General manager Dave Dombrowski continued improving the Boston Red Sox when he dealt Wade Miley to the Seattle Mariners to further strengthen the back-end of the bullpen. Ian York looks at reliever Carson Smith and what he adds to the Red Sox staff.
The Boston Red Sox traded Wade Miley and Jonathon Aro to the Seattle Mariners, for Carson Smith and Roenis Elias on Tuesday. Aro and Elias are mainly filler in this trade, with the centerpieces being Miley and Smith.
Smith was an effective reliever for the Mariners in 2015, appearing in 70 games and finishing with a WHIP of 1.014, FIP of 2.12, and an ERA+ of 164. While he had a handful of relatively shaky games in July, he finished strong, allowing no runs in his final 16 games:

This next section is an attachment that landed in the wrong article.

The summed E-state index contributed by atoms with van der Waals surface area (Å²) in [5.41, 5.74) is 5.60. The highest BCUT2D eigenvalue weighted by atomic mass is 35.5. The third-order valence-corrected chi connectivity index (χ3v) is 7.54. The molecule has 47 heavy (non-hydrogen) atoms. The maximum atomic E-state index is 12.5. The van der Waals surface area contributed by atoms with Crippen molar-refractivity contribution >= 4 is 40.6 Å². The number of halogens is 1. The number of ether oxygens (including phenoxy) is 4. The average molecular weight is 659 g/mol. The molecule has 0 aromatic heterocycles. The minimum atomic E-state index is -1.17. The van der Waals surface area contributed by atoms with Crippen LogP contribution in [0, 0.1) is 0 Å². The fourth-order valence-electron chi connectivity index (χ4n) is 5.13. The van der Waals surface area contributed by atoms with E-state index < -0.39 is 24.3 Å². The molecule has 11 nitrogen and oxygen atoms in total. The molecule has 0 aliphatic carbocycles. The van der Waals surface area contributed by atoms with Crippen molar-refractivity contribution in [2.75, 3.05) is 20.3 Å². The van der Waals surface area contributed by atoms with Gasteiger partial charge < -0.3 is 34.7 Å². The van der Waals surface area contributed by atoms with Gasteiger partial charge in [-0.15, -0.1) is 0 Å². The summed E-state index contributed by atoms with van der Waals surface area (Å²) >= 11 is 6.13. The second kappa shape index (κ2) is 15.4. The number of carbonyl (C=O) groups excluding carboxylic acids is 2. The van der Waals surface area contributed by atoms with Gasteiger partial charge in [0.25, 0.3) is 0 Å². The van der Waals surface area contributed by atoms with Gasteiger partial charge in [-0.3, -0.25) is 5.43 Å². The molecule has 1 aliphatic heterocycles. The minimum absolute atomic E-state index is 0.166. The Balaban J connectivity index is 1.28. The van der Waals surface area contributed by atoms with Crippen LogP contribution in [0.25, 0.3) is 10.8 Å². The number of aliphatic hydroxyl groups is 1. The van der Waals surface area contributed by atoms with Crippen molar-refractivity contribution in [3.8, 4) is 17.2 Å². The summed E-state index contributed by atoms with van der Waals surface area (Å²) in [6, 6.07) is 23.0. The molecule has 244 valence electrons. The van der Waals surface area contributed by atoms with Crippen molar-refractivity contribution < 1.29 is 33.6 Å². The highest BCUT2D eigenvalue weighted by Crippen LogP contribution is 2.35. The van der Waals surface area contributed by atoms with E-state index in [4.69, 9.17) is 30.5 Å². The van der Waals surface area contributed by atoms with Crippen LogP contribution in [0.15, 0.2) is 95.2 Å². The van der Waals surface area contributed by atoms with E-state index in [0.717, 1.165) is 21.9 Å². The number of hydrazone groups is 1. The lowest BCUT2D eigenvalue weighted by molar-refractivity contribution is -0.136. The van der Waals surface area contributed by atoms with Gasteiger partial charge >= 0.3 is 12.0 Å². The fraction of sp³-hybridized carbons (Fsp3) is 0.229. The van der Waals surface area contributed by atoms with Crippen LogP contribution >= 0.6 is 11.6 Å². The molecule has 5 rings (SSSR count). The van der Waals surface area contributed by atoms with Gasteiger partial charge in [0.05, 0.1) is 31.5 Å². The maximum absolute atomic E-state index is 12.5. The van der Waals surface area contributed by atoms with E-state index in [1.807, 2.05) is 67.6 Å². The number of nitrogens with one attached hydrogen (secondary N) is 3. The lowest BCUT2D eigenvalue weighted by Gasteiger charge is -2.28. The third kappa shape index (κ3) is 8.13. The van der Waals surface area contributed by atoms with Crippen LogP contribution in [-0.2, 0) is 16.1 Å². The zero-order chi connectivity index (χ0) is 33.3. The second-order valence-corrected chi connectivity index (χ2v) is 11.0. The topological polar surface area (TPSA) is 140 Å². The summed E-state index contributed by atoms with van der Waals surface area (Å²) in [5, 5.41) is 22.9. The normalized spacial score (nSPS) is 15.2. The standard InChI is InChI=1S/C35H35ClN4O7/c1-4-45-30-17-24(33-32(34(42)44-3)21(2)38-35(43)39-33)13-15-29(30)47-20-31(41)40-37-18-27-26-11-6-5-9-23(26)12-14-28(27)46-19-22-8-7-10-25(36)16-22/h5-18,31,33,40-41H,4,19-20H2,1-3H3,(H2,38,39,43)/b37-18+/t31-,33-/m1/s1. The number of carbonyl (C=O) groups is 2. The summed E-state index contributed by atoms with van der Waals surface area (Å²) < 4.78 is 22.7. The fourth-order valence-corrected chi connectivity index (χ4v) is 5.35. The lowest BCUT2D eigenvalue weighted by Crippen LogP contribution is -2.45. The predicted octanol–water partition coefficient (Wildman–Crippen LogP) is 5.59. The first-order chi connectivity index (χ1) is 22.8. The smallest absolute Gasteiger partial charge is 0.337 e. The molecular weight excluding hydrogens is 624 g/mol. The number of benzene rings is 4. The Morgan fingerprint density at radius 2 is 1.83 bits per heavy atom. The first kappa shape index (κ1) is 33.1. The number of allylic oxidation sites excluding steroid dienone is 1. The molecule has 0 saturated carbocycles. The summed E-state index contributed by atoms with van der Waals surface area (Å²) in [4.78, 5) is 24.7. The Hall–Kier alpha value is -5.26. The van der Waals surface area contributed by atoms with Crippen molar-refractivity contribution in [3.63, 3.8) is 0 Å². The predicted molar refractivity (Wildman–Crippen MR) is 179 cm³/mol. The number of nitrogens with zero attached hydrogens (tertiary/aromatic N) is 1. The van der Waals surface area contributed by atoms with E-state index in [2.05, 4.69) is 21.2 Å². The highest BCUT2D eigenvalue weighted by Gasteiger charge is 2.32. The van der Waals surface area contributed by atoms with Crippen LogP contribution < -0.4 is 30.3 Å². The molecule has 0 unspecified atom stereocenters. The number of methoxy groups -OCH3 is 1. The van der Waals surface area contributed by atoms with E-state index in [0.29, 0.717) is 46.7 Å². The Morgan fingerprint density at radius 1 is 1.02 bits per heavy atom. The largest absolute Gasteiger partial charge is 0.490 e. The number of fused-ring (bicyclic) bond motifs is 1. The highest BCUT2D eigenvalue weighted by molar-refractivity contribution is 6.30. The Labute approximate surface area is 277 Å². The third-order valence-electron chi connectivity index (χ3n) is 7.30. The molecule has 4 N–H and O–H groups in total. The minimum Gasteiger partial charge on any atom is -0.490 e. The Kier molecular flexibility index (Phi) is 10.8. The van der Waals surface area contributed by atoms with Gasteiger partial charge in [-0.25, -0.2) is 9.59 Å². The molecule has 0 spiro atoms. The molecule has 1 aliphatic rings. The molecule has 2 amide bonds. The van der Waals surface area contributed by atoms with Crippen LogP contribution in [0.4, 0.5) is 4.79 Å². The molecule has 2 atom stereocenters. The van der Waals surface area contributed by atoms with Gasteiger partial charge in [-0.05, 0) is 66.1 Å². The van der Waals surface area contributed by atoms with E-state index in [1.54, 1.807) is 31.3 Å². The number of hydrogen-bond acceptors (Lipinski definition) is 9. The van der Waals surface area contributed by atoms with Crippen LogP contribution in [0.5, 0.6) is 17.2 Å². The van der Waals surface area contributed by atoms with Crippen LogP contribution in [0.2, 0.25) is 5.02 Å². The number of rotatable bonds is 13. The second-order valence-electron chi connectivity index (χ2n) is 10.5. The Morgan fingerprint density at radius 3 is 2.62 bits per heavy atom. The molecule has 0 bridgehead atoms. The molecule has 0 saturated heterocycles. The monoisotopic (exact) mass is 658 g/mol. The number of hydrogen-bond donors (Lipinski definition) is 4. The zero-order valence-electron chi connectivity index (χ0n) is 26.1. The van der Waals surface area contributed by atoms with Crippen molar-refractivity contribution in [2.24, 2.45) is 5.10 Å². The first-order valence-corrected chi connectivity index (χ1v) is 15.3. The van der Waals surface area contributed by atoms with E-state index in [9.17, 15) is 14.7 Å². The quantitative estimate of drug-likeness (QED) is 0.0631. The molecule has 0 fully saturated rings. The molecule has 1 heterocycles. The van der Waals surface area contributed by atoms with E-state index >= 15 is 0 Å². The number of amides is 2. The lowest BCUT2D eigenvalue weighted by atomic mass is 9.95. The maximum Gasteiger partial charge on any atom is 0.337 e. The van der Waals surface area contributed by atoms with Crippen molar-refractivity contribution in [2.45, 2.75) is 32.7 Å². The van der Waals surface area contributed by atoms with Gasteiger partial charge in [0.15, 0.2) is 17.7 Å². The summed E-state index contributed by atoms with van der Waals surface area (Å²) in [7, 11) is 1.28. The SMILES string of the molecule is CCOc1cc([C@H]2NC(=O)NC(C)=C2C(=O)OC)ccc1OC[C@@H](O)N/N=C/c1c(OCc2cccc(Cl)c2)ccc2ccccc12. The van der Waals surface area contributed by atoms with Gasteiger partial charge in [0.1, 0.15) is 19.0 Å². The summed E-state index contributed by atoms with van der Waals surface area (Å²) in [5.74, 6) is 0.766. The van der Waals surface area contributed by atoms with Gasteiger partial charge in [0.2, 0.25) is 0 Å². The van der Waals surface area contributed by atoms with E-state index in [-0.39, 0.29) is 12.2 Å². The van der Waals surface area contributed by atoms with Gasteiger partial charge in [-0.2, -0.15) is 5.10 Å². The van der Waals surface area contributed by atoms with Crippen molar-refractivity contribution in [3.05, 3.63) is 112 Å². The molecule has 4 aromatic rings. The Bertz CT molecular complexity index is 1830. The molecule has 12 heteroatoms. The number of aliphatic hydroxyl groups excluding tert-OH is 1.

Smith throws a sinker, slider, and an occasional changeup, with the slider preferentially thrown to right-handed batters and the change almost entirely to lefties. His sinker and slider both have fair to good velocity and plenty of movement, especially vertically:
More importantly, Smith locates his pitches well, mainly avoiding the center of the plate, and targeting the bottom and outside edge of the strike zone:
Relievers are notoriously volatile, and Smith has only pitched one full season – not enough to have demonstrated consistency. While he has only thrown in 79 games in the majors, his 70 appearances in 2015 mean there is some concern about overwork, especially since his velocity decreased somewhat toward the end of the season, after gradually increasing over the first half of the season:
Nevertheless, Smith is a very strong addition to the Red Sox bullpen, which now seems deep enough that (barring injury or unexpected ineffectiveness) Smith should not need to appear as often. While Wade Miley more than earned his salary with the Red Sox in 2015 and shows every sign of being a solid mid-rotation pitcher for years to come, this seems to be a trade where both sides can benefit.